Skloot's meticulous, riveting account strikes a humanistic balance between sociological history, venerable portraiture and Petri dish politics.

Pub Date: Feb. 9, 2010

ISBN: 978-1-4000-5217-2

Page Count: 320

Publisher: Crown

Review Posted Online: Dec. 22, 2010

Kirkus Reviews Issue: Jan. 1, 2010

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An absorbing, wide-ranging story of humans’ relationship with the water.

WHY WE SWIM

A study of swimming as sport, survival method, basis for community, and route to physical and mental well-being.

For Bay Area writer Tsui (American Chinatown: A People's History of Five Neighborhoods, 2009), swimming is in her blood. As she recounts, her parents met in a Hong Kong swimming pool, and she often visited the beach as a child and competed on a swim team in high school. Midway through the engaging narrative, the author explains how she rejoined the team at age 40, just as her 6-year-old was signing up for the first time. Chronicling her interviews with scientists and swimmers alike, Tsui notes the many health benefits of swimming, some of which are mental. Swimmers often achieve the “flow” state and get their best ideas while in the water. Her travels took her from the California coast, where she dove for abalone and swam from Alcatraz back to San Francisco, to Tokyo, where she heard about the “samurai swimming” martial arts tradition. In Iceland, she met Guðlaugur Friðþórsson, a local celebrity who, in 1984, survived six hours in a winter sea after his fishing vessel capsized, earning him the nickname “the human seal.” Although humans are generally adapted to life on land, the author discovered that some have extra advantages in the water. The Bajau people of Indonesia, for instance, can do 10-minute free dives while hunting because their spleens are 50% larger than average. For most, though, it’s simply a matter of practice. Tsui discussed swimming with Dara Torres, who became the oldest Olympic swimmer at age 41, and swam with Kim Chambers, one of the few people to complete the daunting Oceans Seven marathon swim challenge. Drawing on personal experience, history, biology, and social science, the author conveys the appeal of “an unflinching giving-over to an element” and makes a convincing case for broader access to swimming education (372,000 people still drown annually).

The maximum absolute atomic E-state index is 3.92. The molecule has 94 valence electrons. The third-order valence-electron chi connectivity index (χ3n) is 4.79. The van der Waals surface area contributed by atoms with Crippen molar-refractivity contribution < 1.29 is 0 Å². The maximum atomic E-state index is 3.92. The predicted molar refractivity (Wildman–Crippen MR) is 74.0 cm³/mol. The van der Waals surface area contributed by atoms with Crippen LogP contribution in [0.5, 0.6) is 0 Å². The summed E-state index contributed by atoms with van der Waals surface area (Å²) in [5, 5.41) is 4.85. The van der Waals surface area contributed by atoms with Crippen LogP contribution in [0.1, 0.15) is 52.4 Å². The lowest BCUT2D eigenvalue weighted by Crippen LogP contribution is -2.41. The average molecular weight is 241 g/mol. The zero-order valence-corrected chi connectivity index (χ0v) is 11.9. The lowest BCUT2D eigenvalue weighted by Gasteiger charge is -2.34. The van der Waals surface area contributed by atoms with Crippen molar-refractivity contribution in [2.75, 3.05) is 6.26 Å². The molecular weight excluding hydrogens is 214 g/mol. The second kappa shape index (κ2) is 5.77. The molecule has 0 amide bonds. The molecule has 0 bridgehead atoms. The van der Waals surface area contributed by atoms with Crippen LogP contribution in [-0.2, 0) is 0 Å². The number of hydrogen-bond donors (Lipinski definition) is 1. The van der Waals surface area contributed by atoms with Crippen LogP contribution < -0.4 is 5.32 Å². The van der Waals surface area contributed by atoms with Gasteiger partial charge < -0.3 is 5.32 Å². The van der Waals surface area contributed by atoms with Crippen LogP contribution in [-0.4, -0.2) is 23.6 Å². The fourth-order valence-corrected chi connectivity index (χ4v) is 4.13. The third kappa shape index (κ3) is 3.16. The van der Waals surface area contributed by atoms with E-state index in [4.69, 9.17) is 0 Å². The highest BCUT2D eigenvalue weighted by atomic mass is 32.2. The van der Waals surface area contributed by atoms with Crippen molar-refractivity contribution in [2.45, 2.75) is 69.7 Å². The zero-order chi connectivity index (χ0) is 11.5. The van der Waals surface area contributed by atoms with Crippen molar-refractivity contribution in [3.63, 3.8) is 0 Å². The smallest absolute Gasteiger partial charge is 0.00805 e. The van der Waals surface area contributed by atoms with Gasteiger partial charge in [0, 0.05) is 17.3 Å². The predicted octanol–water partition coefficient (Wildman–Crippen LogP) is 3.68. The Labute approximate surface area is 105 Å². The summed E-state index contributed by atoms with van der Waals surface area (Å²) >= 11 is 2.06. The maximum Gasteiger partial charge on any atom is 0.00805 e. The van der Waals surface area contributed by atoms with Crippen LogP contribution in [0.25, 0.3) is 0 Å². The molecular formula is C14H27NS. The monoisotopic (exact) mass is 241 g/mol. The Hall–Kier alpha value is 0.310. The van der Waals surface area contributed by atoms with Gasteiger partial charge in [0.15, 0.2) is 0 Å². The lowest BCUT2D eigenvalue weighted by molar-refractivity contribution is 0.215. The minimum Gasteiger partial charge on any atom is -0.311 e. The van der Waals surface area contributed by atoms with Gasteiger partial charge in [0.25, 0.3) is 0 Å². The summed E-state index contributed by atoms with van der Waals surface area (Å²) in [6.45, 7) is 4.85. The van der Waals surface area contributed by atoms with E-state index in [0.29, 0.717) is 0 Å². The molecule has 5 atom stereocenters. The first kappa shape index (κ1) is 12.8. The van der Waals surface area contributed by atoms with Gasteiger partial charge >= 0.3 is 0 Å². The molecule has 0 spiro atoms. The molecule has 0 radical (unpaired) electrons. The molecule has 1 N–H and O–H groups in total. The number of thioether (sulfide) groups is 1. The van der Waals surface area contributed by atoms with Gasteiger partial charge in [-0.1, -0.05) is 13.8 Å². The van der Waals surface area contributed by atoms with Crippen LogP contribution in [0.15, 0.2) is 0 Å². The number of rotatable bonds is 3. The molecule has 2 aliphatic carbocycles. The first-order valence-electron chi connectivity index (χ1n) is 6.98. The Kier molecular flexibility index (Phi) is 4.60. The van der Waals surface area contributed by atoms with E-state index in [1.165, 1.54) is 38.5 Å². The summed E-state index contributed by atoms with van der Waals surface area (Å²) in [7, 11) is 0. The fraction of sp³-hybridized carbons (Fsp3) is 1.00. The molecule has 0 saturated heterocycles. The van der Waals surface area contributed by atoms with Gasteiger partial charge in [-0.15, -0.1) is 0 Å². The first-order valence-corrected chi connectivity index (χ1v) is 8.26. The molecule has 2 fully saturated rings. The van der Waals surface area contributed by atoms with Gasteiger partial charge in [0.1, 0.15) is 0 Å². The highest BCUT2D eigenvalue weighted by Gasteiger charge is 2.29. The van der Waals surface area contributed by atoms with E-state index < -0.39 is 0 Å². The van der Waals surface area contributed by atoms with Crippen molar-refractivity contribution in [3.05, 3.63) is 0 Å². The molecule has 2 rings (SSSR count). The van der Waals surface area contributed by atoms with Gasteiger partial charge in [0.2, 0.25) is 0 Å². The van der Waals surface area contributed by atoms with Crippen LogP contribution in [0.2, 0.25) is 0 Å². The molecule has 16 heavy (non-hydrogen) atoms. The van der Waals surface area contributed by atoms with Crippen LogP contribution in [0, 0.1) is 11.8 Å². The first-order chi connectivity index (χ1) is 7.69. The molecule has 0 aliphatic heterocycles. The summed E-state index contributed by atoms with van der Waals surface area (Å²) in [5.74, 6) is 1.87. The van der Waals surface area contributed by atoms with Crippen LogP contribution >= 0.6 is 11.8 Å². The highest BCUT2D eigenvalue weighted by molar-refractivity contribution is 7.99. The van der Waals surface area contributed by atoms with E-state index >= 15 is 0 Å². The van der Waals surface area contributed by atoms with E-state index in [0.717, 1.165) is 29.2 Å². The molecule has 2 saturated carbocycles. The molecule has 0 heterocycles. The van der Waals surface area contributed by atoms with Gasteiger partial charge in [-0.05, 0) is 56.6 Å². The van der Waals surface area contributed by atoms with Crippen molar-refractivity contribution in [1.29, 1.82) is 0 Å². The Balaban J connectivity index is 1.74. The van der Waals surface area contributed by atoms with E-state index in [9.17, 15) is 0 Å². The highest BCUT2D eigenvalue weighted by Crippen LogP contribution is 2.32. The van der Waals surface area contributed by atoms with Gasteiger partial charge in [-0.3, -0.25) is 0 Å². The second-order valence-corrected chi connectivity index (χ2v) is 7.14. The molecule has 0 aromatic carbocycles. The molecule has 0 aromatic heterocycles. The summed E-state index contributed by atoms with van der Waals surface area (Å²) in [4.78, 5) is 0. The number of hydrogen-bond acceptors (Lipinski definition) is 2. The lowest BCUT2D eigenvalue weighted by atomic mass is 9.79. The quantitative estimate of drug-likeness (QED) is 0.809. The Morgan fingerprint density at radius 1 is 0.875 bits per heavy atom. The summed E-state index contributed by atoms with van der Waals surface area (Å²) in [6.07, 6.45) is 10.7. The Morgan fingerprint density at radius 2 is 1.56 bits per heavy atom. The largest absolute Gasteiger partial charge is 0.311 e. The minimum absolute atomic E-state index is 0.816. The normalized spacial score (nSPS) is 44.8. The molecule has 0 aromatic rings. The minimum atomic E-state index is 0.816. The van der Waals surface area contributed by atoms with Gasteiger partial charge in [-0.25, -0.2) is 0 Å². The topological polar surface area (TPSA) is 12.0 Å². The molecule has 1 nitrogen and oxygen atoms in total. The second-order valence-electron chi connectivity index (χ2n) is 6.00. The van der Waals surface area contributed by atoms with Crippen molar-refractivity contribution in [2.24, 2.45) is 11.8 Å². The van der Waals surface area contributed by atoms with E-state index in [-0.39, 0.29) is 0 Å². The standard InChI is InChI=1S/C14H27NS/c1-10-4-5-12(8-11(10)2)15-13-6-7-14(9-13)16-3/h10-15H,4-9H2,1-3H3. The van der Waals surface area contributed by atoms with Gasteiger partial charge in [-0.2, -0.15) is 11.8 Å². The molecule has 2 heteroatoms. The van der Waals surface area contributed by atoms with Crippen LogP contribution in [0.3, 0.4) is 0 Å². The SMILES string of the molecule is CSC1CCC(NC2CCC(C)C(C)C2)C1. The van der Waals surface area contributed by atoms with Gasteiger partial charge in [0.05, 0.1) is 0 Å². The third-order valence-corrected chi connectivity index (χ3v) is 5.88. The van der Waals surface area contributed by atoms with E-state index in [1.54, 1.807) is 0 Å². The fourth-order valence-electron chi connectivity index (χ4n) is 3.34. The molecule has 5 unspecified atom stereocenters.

An absorbing, wide-ranging story of humans’ relationship with the water.

Pub Date: April 14, 2020

ISBN: 978-1-61620-786-1

Page Count: 288

Publisher: Algonquin

Review Posted Online: Jan. 5, 2020

Kirkus Reviews Issue: Feb. 1, 2020